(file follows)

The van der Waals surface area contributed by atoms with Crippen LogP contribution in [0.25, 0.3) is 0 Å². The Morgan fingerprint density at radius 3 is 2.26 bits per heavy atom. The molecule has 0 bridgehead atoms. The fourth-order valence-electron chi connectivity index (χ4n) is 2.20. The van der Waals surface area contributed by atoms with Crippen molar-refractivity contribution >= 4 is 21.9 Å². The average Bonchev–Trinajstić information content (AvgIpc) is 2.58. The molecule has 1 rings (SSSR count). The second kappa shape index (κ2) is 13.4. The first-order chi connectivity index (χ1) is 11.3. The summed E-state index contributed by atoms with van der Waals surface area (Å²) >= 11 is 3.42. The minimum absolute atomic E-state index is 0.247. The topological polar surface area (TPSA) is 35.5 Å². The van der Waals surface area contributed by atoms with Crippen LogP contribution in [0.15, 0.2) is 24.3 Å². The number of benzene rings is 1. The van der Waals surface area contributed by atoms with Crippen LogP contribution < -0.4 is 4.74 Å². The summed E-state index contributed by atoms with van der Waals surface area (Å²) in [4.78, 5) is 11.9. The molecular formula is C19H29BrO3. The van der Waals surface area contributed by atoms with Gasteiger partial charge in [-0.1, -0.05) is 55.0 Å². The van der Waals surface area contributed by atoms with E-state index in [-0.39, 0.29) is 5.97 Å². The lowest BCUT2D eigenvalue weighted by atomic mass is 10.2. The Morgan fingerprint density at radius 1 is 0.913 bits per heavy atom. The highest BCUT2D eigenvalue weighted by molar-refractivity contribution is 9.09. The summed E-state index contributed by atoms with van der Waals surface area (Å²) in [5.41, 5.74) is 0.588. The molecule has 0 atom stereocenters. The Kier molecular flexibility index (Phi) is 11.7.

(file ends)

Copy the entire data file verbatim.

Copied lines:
The van der Waals surface area contributed by atoms with Crippen LogP contribution in [0.25, 0.3) is 0 Å². The Morgan fingerprint density at radius 3 is 2.26 bits per heavy atom. The molecule has 0 bridgehead atoms. The fourth-order valence-electron chi connectivity index (χ4n) is 2.20. The van der Waals surface area contributed by atoms with Crippen molar-refractivity contribution >= 4 is 21.9 Å². The average Bonchev–Trinajstić information content (AvgIpc) is 2.58. The molecule has 1 rings (SSSR count). The second kappa shape index (κ2) is 13.4. The first-order chi connectivity index (χ1) is 11.3. The summed E-state index contributed by atoms with van der Waals surface area (Å²) >= 11 is 3.42. The minimum absolute atomic E-state index is 0.247. The topological polar surface area (TPSA) is 35.5 Å². The van der Waals surface area contributed by atoms with Crippen LogP contribution in [0.15, 0.2) is 24.3 Å². The number of benzene rings is 1. The van der Waals surface area contributed by atoms with Crippen LogP contribution < -0.4 is 4.74 Å². The summed E-state index contributed by atoms with van der Waals surface area (Å²) in [4.78, 5) is 11.9. The molecular formula is C19H29BrO3. The van der Waals surface area contributed by atoms with Gasteiger partial charge in [-0.1, -0.05) is 55.0 Å². The van der Waals surface area contributed by atoms with E-state index in [-0.39, 0.29) is 5.97 Å². The lowest BCUT2D eigenvalue weighted by atomic mass is 10.2. The Morgan fingerprint density at radius 1 is 0.913 bits per heavy atom. The highest BCUT2D eigenvalue weighted by molar-refractivity contribution is 9.09. The summed E-state index contributed by atoms with van der Waals surface area (Å²) in [5.41, 5.74) is 0.588. The molecule has 0 atom stereocenters. The Kier molecular flexibility index (Phi) is 11.7.